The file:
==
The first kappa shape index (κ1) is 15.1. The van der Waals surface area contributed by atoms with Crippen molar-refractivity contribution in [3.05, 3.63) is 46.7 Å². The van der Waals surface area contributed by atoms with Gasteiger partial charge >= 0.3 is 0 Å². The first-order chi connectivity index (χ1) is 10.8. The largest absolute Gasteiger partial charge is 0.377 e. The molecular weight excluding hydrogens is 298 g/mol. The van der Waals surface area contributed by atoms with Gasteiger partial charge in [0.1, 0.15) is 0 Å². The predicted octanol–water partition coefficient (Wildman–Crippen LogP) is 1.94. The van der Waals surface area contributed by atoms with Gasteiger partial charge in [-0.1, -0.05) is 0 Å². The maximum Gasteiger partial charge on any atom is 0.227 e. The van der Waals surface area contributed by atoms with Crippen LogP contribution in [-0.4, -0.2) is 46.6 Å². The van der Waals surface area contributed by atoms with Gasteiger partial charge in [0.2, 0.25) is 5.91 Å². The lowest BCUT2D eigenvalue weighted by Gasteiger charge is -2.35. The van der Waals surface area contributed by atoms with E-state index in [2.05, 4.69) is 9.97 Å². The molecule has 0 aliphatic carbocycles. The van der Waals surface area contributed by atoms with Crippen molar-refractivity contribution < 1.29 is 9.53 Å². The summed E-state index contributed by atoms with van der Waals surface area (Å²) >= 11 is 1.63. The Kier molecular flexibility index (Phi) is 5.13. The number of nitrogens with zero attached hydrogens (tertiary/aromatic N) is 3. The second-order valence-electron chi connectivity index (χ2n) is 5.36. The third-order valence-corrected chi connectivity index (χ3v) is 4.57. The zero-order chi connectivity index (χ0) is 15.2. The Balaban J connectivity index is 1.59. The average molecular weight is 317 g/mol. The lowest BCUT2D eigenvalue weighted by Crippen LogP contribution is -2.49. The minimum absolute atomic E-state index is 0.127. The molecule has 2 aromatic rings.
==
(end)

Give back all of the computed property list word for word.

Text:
The first kappa shape index (κ1) is 15.1. The van der Waals surface area contributed by atoms with Crippen molar-refractivity contribution in [3.05, 3.63) is 46.7 Å². The van der Waals surface area contributed by atoms with Gasteiger partial charge >= 0.3 is 0 Å². The first-order chi connectivity index (χ1) is 10.8. The largest absolute Gasteiger partial charge is 0.377 e. The molecular weight excluding hydrogens is 298 g/mol. The van der Waals surface area contributed by atoms with Gasteiger partial charge in [0.1, 0.15) is 0 Å². The predicted octanol–water partition coefficient (Wildman–Crippen LogP) is 1.94. The van der Waals surface area contributed by atoms with Gasteiger partial charge in [-0.1, -0.05) is 0 Å². The maximum Gasteiger partial charge on any atom is 0.227 e. The van der Waals surface area contributed by atoms with Crippen LogP contribution in [-0.4, -0.2) is 46.6 Å². The van der Waals surface area contributed by atoms with Gasteiger partial charge in [0.2, 0.25) is 5.91 Å². The lowest BCUT2D eigenvalue weighted by Gasteiger charge is -2.35. The van der Waals surface area contributed by atoms with E-state index in [2.05, 4.69) is 9.97 Å². The molecule has 0 aliphatic carbocycles. The van der Waals surface area contributed by atoms with Crippen molar-refractivity contribution < 1.29 is 9.53 Å². The summed E-state index contributed by atoms with van der Waals surface area (Å²) >= 11 is 1.63. The Kier molecular flexibility index (Phi) is 5.13. The number of nitrogens with zero attached hydrogens (tertiary/aromatic N) is 3. The second-order valence-electron chi connectivity index (χ2n) is 5.36. The third-order valence-corrected chi connectivity index (χ3v) is 4.57. The zero-order chi connectivity index (χ0) is 15.2. The Balaban J connectivity index is 1.59. The average molecular weight is 317 g/mol. The lowest BCUT2D eigenvalue weighted by Crippen LogP contribution is -2.49. The minimum absolute atomic E-state index is 0.127. The molecule has 2 aromatic rings.